Let’s go through what would happen if the legal opinion of the Commission were to be played out or even if it were indicated that we, as progressive Europeans, could live with it. All conceivable differences between the labour market regulations and social security systems of the member states could then be treated as restrictions that require justification before the ECJ. Couldn’t altered protections against dismissal make switching to a foreign arm of a group less attractive? Or a different Working Time Act, an altered regulation for further training, not to mention entirely different collective agreements? For differences like this to require justification before the ECJ cannot possibly be the purpose of the European fundamental freedoms, nor should it become so.

Imagine a tank rolling over grandma’s flowerbeds: that is roughly how much would remain of the social affairs of the member states if the European Commission were permitted access to those areas into which it is trying to insert itself by force. A Single Market restriction, like the test justification developed in the legal matters of Cassis de Dijon (ECJ, Case 120/78) and Gebhardt (ECJ, C-55/94), may only be permitted to hold if it pursues a compelling case of general interest, actually achieves the aim pursued and does not exceed the parameters necessary to attaining it.

But it is not in the nature of social regulation to be capable of passing this test. Social regulations do not exist because they are necessary and do not go beyond the required parameters; they exist because democratically elected governments in a given historical environment have decided for these solutions and against others. Other governments may pursue other aims and must be allowed to do so differently. All dams would break if a regulation had to be justified just because it places a restriction on the economy that is not in place elsewhere. Those to whom social democracy is important must therefore work to stop the continual over-interpretation of the European fundamental freedoms and of European competition law. Even if this means contradicting the European Commission.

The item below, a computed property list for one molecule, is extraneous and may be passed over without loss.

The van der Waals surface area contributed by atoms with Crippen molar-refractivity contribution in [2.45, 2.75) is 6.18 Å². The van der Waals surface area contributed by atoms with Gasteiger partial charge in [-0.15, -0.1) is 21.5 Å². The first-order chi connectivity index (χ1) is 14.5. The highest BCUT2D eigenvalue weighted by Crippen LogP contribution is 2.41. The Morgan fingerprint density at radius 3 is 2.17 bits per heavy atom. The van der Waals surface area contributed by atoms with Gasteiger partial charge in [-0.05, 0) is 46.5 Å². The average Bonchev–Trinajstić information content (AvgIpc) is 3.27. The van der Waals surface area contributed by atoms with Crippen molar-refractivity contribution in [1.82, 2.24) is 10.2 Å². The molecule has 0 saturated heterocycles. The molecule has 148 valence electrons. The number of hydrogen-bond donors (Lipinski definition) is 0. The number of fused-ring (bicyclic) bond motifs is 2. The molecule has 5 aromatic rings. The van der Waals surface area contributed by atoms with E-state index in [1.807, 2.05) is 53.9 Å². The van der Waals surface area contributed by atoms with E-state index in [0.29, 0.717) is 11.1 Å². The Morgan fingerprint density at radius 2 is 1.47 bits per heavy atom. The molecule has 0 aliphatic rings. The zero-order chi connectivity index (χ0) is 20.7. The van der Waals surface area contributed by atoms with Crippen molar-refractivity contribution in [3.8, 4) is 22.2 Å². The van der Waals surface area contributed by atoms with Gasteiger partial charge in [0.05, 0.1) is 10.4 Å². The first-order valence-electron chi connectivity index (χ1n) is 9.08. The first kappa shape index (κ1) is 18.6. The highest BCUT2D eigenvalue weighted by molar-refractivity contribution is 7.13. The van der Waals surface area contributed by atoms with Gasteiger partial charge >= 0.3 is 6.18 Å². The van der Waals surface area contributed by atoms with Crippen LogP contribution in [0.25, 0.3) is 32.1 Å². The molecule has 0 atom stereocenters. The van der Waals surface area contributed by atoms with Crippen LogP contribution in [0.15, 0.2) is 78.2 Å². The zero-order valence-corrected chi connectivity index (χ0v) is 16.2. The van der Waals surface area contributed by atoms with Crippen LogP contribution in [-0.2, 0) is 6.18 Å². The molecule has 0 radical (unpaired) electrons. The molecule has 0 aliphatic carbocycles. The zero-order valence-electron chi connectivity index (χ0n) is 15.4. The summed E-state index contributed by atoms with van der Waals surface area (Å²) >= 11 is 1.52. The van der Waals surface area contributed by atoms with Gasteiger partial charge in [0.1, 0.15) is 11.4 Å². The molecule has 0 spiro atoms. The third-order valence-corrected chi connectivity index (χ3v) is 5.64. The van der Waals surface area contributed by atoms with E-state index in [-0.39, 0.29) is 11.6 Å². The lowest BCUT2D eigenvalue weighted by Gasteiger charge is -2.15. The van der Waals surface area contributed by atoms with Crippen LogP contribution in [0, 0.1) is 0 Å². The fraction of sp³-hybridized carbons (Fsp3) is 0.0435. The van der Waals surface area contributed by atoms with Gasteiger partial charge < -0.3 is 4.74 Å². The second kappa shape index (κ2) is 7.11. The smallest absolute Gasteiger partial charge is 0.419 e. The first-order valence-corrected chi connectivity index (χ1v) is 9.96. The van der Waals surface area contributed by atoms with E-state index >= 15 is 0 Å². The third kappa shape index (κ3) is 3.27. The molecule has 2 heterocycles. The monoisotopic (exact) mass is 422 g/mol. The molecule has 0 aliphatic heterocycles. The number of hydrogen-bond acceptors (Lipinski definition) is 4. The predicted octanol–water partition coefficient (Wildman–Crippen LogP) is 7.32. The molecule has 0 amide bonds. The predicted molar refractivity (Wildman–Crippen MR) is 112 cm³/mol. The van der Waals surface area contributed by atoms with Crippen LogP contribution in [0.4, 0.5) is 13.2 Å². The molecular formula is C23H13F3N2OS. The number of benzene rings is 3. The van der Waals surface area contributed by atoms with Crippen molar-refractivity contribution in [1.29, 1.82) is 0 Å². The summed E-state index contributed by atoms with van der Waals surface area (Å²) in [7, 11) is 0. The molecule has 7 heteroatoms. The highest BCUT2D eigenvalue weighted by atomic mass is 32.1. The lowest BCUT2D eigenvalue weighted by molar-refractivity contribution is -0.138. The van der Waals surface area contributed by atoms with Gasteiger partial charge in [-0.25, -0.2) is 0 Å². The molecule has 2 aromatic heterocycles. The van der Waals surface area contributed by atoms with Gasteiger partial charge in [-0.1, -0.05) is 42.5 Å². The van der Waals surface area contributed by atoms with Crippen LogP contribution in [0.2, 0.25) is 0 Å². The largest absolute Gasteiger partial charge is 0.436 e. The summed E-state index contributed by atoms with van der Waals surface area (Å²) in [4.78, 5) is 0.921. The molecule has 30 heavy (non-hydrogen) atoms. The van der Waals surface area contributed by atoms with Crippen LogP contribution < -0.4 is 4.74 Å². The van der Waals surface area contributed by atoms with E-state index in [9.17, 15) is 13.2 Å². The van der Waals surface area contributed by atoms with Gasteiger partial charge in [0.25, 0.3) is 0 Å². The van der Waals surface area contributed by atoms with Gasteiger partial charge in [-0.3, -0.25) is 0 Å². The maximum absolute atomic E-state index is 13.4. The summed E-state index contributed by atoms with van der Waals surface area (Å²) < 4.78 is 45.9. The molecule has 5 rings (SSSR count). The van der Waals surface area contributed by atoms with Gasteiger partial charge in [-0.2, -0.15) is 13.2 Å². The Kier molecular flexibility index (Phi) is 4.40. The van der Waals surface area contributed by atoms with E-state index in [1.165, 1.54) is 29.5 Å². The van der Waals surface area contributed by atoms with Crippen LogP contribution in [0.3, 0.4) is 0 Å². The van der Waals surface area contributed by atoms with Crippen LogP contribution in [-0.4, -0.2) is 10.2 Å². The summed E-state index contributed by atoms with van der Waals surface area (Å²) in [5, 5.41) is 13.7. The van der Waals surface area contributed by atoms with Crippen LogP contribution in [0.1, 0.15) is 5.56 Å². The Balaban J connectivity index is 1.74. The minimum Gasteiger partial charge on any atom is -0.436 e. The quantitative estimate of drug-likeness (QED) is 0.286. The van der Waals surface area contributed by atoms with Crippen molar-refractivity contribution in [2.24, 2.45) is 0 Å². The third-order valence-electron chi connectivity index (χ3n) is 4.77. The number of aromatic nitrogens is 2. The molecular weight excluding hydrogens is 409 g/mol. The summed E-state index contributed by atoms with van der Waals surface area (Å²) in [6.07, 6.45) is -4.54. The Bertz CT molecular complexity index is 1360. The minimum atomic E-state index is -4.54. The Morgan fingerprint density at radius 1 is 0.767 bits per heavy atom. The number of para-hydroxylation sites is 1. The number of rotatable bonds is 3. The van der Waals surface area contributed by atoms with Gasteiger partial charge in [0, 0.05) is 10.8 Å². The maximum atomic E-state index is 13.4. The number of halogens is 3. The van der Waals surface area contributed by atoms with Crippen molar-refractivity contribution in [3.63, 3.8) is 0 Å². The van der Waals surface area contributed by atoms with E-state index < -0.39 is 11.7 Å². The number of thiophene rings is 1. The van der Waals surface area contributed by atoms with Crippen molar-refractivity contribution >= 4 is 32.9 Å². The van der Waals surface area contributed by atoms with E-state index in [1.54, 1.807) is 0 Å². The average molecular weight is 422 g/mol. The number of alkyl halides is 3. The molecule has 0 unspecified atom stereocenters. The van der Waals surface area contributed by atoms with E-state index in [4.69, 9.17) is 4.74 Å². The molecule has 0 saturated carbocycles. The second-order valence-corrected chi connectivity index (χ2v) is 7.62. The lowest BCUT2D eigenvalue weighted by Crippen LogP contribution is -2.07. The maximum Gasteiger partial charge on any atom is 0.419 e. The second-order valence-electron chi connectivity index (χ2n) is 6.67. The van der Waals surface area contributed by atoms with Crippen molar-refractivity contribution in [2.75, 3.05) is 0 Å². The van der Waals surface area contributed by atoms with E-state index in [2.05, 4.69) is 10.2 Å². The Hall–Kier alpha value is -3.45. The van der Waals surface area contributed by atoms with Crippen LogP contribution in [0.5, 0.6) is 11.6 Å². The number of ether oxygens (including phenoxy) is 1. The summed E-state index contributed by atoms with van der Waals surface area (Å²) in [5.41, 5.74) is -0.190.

So it was quite a joy to see how the President of the Grand Chamber, the Luxembourgian Judge Koen Lenaerts, repeatedly bombarded the representative of the Commission with questions for several minutes at a time, asking where he might see a transnational situation that would be capable, in the current case, of activating the right to freedom of movement at all.